Privatizing Ethio-Telecom now should not be an urgent economic imperative

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The government of PM Abye wants to privatize Ethio-Telecom this year. His administration is working hard (rather follow the World Bank template) to establish the legal framework for privatization; the restructuring or reform (as it’s called here) to make the sale attractive to buyers is in progress. The next stage will be to work on the design of the transaction, appraise the assets, develop the criteria for tendering before selling it off to the highest bidder.
Knowing quite well that the evidence on the role of privatization of telecom companies in growth and development is mixed, why this rush?
What’s going on?
I am not saying all privatization deals are bad. But if we’re going to do this, let’s be honest with the public and let them know what’s and why is going to occur: It’s going to save this much money…, it’s going to cost this many jobs…, it’s the only best solution…it’s worth it! (handing over Ethiopian public assets to foreign companies)…
The big question inquiring citizens wanted answered today are: Why is there no public hearing on this matter? Why is this young Prime Minister obsessed with the beautification of the palace (which brings no income) and not with the restructuring of Ethio-Telecom to be efficient, accountable, transparent, and profitable? The Palace can wait… it ain’t going to fly away, but a privatized Ethio-Telecom once it’s gone, it’s gone.
Let me ask more naïve questions: Why privatize? Should privatization of state enterprises proceed before the institution of a market economy? Or should a market-oriented framework be established first before state-sector privatization? Is privatization the only solution? What if things go wrong after privatization?
Why is the government not answering any of these questions?
My guess is – First, there is nothing this government can do about it; the order has come from the top – if you know what I mean. Second, this government needs to please the World Bank and its collaborators in order to get more loans. And third, this government wants to conceal the weakness and incoherence of its administration; an administration without genuine indigenous transformation plans for the country.
The common people have no idea what is going on. But to the insiders, every momentous privatization deal has dollar signs on it. Power corrupts, goes the saying.
The real problem with the sale of Ethio-Telecom is not that the government is letting go one of its prized strategic infrastructure to a foreign operator, but rather the fact it’s putting the cart before the horse. Unlike Western European privatization, for example, where privatization means simply a sale of state assets to an already existing private sector, privatization for economies like ours requires not only the restructuring of the economy but also the creation of private property and the institutions of a market economy, while ensuring a maximization of economic growth and a minimization of social, economic, and political disorder.
Why has Russia, which privatized first as exhorted by Western advisers such as the World Bank and the IMF experienced a perpetuation of inefficiency and persistent economic downturns?
And why has China, which preserved an inefficient economic system against outside advice, experienced, for the most part, increased efficiency and economic growth`?
So why not learn from Russia? Why not liberalize the sector and create an opportunity for private entrepreneurs to operate in the field.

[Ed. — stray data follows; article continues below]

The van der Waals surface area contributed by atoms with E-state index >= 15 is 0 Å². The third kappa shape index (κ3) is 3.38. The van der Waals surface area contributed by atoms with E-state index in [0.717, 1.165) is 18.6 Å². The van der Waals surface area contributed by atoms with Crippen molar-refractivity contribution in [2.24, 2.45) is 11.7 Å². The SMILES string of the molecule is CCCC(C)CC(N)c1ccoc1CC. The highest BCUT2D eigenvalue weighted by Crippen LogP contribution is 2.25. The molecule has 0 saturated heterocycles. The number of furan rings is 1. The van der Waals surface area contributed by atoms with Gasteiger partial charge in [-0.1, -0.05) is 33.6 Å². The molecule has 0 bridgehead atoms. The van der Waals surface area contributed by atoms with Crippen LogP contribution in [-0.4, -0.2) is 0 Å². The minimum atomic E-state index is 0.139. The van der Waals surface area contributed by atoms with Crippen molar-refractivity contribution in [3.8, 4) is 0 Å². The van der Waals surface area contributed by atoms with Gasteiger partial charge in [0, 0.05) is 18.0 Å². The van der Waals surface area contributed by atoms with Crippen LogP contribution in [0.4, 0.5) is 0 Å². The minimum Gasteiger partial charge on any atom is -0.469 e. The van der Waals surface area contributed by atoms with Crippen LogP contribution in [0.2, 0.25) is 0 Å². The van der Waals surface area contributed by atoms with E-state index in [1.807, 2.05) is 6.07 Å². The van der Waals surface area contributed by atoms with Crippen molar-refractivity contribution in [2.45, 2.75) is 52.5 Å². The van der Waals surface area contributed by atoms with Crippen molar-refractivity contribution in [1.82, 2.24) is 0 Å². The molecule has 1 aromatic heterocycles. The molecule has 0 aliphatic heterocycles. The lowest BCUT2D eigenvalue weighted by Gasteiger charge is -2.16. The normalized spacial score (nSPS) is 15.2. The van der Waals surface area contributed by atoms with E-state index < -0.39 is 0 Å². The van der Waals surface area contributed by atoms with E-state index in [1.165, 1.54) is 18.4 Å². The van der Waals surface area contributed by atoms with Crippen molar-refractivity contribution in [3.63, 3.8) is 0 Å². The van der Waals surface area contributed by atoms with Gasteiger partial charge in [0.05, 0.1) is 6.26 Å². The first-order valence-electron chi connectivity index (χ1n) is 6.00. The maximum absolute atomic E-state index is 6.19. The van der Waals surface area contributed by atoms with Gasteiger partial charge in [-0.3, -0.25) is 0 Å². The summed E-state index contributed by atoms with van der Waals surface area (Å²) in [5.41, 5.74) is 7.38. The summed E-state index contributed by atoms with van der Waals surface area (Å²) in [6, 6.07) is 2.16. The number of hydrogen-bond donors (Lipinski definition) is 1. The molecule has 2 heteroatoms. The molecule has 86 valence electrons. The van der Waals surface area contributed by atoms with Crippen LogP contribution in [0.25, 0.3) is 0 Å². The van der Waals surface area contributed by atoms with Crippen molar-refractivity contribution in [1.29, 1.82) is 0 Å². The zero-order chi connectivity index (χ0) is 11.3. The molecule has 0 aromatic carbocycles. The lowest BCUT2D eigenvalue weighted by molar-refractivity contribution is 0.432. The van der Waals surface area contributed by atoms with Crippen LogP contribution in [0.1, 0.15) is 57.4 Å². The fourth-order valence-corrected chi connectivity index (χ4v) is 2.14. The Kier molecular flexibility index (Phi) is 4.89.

An interesting example from right home: When champions of market-based reform in Ethiopia looked at the financial sector in the nineties, they did not rush to privatize the Commercial Bank of Ethiopia, perhaps the largest black owned bank in the world. They partially liberalized the domestic market to attract new local banks to enter the market, while strengthening the institutional and regulatory framework. Twenty or so years later we see a vibrant banking sector developing an indigenous competitive financial system to facilitate economic growth. This financial sector liberalization should continue with the development of proper institutional structures, such as tax laws, financial intermediaries, capital markets, foreign banks entry into the Ethiopian market to increase competition, improve allocation of credits, and help easier access to international capital markets. For the financial sector creating a new market was achieved by simply removing state barriers and allowing a private entrepreneurial spirit to take over. On this matter, Ethiopia embarked on its own path of reform, one markedly different from the “Washington Consensus” model of transition prescribed for and applied to African countries.
Anyway, at this crucial moment of transition (a year before the general election), the first function of the government in Ethiopia should be the maintenance of law and order, and the re-construction of internal political consensus and control, not the sale of Ethio-telecom.
Yes, it took Ethiopia years to get into this problem, and it can’t be solved overnight, but there are some short- and long-term measures it must take immediately to mitigate the severity of potential future consequences, at least as far as economic growth and development is concerned. Selling Ethio-Telecom to reduce debt is not a smart move. In most cases, privatization has not closed governments’ fiscal deficits, it has in fact even worsened budgetary problems. In Ethiopia’s case, privatization may worsen the fiscal situation due to loss of revenue from the privatized Ethio-Telecom, or tax evasion by the new privatized entity.
The whole affair is a sham! ….Why? Because behind the scenes, the real winners are always the same: the multi-nationals, and their local cronies.